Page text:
Atticus Finch--Mentor Teacher
"You never really understand a person until you consider things from his point of view... Until you climb inside of his skin and walk around in it." ~Atticus Finch in To Kill A Mockingbird
There have to be a hundred quotes I choose to live by on any given day and I'm always finding more. Like my mother and grandmother before me, I've been scavenging for and collecting quotations in notebooks nearly all of my life. Words are how I make sense of the insensible and express the inexpressible. Many quotations surface from the deep recesses of memory when I need them. Sometimes they are jolted loose at random, or become new again in a fresh context. Today, I tried to pick the one that's had the longest and strongest impact on who I am as a person, as well as who I am as a teacher.
When I first read these words from Atticus to Scout as an 8th grader, I knew immediately how powerful they were, for Atticus is the finest of teachers. These words have echoed in my heart and mind ever since.
Understanding others is probably my biggest barrier to success in the classroom. I just don't get some kids. When I find myself irritated or at odds with a student, I try to figure out what walking around in their skin would be like.
At the beginning of the year, I wasn't sure I could like a young man who was very negative. Everything we did was stupid or boring. When writing their on-demand narrative, he tossed his hair out of his eyes and asked, "Does it have to be good?" Everyone laughed and his neighbor fist-bumped him.
"Does your best work have to be good? You tell me, Charlie." (Not his real name.) My voice dripped with venom. He flinched and hunched over his keyboard, painfully pecking out one word at a time with just his index fingers, mumbling about his best work never being good enough.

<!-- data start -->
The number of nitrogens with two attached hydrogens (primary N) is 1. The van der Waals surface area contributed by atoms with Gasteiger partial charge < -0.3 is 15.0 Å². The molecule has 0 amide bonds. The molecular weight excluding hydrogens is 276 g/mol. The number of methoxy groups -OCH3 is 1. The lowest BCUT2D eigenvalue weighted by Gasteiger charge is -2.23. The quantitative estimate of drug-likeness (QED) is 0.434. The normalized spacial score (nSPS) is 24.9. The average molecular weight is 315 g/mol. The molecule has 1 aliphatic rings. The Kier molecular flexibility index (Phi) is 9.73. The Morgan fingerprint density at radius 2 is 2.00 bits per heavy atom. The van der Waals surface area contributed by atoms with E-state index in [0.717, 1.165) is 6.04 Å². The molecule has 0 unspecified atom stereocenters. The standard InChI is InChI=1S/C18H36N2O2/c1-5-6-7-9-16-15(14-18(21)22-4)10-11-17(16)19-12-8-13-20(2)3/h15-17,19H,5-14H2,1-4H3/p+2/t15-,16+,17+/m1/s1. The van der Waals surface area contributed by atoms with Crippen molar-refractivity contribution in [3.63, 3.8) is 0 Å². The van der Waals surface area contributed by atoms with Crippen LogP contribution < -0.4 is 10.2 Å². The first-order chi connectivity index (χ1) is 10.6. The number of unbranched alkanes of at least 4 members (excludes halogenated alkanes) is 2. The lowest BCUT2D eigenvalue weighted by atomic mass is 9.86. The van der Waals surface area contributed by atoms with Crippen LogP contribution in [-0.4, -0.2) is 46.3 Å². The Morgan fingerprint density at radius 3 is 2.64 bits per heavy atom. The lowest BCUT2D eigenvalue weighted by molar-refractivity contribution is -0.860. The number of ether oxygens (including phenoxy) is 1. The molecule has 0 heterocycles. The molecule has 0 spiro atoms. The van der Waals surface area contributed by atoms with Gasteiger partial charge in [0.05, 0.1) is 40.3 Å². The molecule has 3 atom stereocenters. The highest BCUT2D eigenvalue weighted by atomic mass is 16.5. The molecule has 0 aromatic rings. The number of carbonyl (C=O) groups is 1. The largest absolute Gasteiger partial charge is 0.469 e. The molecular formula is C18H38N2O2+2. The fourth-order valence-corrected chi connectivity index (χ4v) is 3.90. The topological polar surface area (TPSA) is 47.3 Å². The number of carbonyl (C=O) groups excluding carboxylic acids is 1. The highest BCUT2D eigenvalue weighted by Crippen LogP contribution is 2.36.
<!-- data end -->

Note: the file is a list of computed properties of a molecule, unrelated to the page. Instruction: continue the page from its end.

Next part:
Why did it take me nearly 24 hours to process the fear in his statement? To recognize the odds of his success in a timed, typed writing task were greatly stacked against him? When my anger receded, when I crawled into his skin, I realized how so much of his negativity was a mask. When I put myself in his place, I shriveled at the negativity in my own voice. I couldn't change his negativity maybe, but I could change mine.
The next day, I sat with him at his table and asked some curious questions about his blog and his interests. When he dropped the mask and shyly chattered away about movies and football and his friends, he glowed with joy. I was determined to help him find that glow when reading and writing.
Today, he sat in the blue leather recliner, deeply lost in The Sea of Monsters. He has finished two Trent Reedy books and The Lightning Thief. When I asked if anyone needed help with "The Tell-Tale Heart" or their Notice and Note blog posts, he wandered over with his Chromebook, sat down next to me at my table and said, "I need some help. I don't understand what to do with the quotes."
I marveled at the change. Here he was, of his own volition, articulating his uncertainty--no mask. As we talked through the first paragraph of "The Tell-Tale Heart," and wondered together about the "you" the narrator is addressing in the line "you fancy me mad," I watched his fingers flit around on the keyboard. He was on home row! It was still slow going, but the improvement was marked. I complimented him on his progress and was treated to the same sunny smile I got for complimenting one of his touchdowns. (Turns out, he's quite good!)
Then he said, "For the second quote, I was thinking maybe the line about the Evil Eye. Don't you think that shows being compelled by irresistible force?" If I had a football, I would've spiked it right there in the end zone and then performed some silly dance moves. I settled for a high five, said, "You've got this, Charlie." And I walked away.
Writing is still hard work for him. And he has a long way to go before he masters elaboration and craft. But he's got a growth mindset about it. He's no longer defeated before he starts. He's not afraid he won't measure up. He's confident he can build his skills.
"Mrs. Paulsen, can I have the blog post checklist? I want to make sure I meet all the requirements. The notice and note part can be a tough question, right? Because I noticed Percy is asking some tough questions here." He plops the book open, flips the hair out of his eyes, and points to a page where Percy does indeed ask himself some tough questions.
Inside my head, the crowd goes wild.